Bemis Center for the Contemporary Arts - Fostering Creative Growth
Category - Arts Resource
Written by Richard Garriott-Stejskal
edited by Kellie A. Hanna

The Bemis Center for the Contemporary Arts is three blocks from the Old Market District in Omaha.  The Old Market is one of those rediscovered areas that was revived to become the home for stylish shops and boutiques.  The area came alive in the late sixties.  It was an area where produce was warehoused and resold.  Derelict old brownstone buildings and brick streets came alive with an influx galleries, clothing stores, head shops and restaurants.  One of those galleries, a very high quality contemporary crafts gallery, generated the idea of a center for contemporary art.  Originally Jun Kaneko, Tony Hepburn, Lorne Folke and Ree Schonlau started an artist-in-industry program.  This developed into the Bemis in 1984 when the old Bemis Bag Warehouse became available.  Ree Schonlau, the gallery’s then director became the Bemis’s first and, so far, only Executive Director.

Surrounding the Old Market district are the shells of many old warehouses.  Some have been torn down to make way for Hotels and parking structures.  The buildings for ConAgra’s main headquarters nestle in the narrow chunk of land between the Market and the Missouri River. Both the old Union Pacific and the Burlington Railroad Stations are just up the hill next to the old Butternut Coffee factory with its giant rusted coffee can mounted on the roof. When it became apparent that the Bemis needed its own space, an effort was made to find another building. Bemis is newly housed in a freshly renovated building three blocks down the street and around the corner on a crumbling dead end street from its original home.

The Bemis provides community education, a gallery complex, studio facilities, apartments for its artist-in-residence program, and a research library/reading room.  The studio facilities are amazing.  4000 sq.’ of gallery space, 10,000 sq.’ studio installation space and a 1/2 block of empty lot are available for exhibitions or installations.  A 10,000 sq.’ clay studio was built with the direction of one of Bemis’s originators and more permanent residents, Jun Kaneko.  Kaneko who is known for his massive clay “dumplings”, helped design and construct massive kilns with movable floors and winch systems to facilitate moving pieces.  Other facilities, a printmaking studio, a basic woodworking studio, a welding facility, a darkroom, video equipment, a video viewing area are available.  Two forklifts, pallet jacks and a bridge crane are also available.  If an artist could conceivably need something, it probably is available here.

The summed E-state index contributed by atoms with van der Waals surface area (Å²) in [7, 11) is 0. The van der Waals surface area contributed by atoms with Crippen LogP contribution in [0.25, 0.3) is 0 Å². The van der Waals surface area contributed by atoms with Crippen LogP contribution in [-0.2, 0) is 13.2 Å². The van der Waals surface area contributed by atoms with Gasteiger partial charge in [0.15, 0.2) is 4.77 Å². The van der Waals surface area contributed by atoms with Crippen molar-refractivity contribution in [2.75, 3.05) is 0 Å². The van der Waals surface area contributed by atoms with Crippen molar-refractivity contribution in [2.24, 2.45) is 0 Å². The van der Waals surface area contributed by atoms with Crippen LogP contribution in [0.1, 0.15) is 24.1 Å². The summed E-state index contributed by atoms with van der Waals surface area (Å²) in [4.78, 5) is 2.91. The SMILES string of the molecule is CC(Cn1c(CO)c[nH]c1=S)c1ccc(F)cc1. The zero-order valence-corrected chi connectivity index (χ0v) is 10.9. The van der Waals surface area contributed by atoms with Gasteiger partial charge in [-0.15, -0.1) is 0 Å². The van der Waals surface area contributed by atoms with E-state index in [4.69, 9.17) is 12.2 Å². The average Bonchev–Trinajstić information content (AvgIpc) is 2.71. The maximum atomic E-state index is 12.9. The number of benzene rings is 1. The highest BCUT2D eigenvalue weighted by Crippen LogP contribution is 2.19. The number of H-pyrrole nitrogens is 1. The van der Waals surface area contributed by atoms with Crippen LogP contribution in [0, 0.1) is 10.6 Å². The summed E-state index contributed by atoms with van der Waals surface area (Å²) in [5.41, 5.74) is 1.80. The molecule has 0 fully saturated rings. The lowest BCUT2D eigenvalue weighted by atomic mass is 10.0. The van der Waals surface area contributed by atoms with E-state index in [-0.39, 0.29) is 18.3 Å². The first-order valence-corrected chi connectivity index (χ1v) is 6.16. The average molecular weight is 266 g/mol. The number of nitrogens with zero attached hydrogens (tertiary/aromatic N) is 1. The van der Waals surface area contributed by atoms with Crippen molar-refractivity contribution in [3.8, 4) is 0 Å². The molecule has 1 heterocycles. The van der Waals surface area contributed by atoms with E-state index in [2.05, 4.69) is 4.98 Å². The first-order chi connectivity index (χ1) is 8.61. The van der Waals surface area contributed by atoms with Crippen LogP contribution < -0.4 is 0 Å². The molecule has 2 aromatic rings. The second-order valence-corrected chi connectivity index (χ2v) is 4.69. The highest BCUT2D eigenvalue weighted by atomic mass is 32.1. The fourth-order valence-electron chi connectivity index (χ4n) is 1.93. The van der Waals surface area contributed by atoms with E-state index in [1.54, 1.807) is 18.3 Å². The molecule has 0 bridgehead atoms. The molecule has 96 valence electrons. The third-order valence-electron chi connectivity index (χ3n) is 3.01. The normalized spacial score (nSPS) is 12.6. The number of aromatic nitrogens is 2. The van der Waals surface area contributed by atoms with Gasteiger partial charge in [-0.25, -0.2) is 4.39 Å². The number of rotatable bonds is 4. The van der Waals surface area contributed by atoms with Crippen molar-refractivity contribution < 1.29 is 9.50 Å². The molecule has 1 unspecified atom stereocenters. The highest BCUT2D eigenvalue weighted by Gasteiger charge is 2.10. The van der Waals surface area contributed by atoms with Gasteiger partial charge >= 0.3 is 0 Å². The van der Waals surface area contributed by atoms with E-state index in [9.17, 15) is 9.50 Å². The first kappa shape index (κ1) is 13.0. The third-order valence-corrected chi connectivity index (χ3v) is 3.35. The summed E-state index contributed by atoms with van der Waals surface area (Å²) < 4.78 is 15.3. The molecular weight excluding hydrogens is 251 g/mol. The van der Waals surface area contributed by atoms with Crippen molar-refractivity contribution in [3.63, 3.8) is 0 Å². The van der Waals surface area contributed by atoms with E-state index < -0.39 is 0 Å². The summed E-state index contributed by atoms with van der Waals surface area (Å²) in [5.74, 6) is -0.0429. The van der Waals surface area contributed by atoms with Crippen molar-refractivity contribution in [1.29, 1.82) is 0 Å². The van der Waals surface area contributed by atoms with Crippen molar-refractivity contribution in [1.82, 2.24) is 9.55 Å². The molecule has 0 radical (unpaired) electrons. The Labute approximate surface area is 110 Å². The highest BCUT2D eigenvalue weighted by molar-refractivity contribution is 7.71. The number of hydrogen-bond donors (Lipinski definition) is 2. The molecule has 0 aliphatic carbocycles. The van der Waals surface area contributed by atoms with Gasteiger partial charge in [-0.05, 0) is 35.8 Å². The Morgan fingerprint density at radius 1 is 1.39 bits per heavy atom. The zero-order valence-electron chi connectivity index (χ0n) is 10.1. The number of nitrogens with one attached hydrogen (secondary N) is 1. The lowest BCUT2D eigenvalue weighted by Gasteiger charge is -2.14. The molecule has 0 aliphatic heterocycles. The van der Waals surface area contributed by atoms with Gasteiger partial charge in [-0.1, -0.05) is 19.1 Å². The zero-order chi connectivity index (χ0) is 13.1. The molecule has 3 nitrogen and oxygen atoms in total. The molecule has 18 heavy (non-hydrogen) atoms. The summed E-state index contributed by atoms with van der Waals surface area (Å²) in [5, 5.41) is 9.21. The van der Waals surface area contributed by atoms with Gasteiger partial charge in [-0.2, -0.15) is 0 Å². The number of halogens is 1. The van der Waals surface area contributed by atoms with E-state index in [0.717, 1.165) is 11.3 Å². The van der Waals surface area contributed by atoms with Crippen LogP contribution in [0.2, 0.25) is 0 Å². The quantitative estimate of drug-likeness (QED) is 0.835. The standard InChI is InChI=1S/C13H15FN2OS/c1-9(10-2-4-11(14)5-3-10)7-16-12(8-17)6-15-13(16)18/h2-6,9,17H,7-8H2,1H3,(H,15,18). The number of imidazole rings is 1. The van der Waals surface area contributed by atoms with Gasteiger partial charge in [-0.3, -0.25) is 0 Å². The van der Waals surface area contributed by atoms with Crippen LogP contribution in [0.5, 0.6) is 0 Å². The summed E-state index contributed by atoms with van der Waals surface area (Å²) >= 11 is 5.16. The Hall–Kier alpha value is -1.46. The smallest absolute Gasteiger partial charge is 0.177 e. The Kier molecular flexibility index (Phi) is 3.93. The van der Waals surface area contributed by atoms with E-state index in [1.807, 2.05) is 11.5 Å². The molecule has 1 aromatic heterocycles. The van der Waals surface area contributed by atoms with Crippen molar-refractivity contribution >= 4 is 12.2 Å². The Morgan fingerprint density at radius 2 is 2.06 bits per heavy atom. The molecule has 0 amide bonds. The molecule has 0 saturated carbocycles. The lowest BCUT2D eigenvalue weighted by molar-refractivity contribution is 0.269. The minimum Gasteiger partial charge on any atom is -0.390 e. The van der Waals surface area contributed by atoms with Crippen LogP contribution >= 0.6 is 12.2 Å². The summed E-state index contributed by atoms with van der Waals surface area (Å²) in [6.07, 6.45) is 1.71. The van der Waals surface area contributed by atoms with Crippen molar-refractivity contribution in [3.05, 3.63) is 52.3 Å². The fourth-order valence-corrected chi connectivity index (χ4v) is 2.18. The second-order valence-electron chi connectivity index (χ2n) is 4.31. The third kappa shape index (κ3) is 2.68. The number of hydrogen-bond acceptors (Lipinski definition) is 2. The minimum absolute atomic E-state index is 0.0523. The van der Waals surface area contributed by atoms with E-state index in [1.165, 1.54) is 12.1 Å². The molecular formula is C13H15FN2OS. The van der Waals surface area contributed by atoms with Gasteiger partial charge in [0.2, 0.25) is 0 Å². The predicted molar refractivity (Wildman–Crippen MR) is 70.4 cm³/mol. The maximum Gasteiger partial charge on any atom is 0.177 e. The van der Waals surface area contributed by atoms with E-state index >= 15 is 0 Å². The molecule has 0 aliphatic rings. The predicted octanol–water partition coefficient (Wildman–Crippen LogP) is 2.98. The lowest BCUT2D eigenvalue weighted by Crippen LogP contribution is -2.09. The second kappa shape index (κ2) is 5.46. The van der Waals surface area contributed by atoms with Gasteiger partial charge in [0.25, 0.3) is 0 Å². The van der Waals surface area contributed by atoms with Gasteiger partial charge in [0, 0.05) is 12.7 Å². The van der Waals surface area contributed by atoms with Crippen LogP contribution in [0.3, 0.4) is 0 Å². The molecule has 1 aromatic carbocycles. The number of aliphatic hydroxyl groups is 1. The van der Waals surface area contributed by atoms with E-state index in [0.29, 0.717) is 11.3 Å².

The Bemis accepts applications for its artist-in-residency program annually.  Each application is reviewed carefully by a committee of four artists, an arts professional and a curator or museum director. Thirty artists are selected.  Twelve artists are placed on a reserve list to fill spots if one of the select cant fulfill their residency. Artists from all over the world have spent their three to six months here.

Omaha is an odd city.  It is a thriving community with a fair amount of discretionary income.  But, there are a few, very few, really good restaurants and fewer still contemporary art galleries.  It is still a city of steak houses and postcard art.  The University of Nebraska at Omaha has an active fine arts program and it has been the stimulus for much of the creative activity in the city over the years.  Omaha is also the home of the small but wonderful Joslyn Art Museum.  Despite the years of incredible activity at the Bemis, the Bemis Center for the Contemporary Arts may remain one of the cities most closely held secrets.

Inquiries about the Bemis and its programs can be made by writing 724 S. 12th St.; Omaha, Nebr.  68102, calling (402)341-7130, faxing (402)341-9791 or, through their web site at Applications for the artist-in-residence program  are taken all year, but the selections twice a year.  Applications can be down-loaded from the web site or by sending request with a stamped self addressed envelope.

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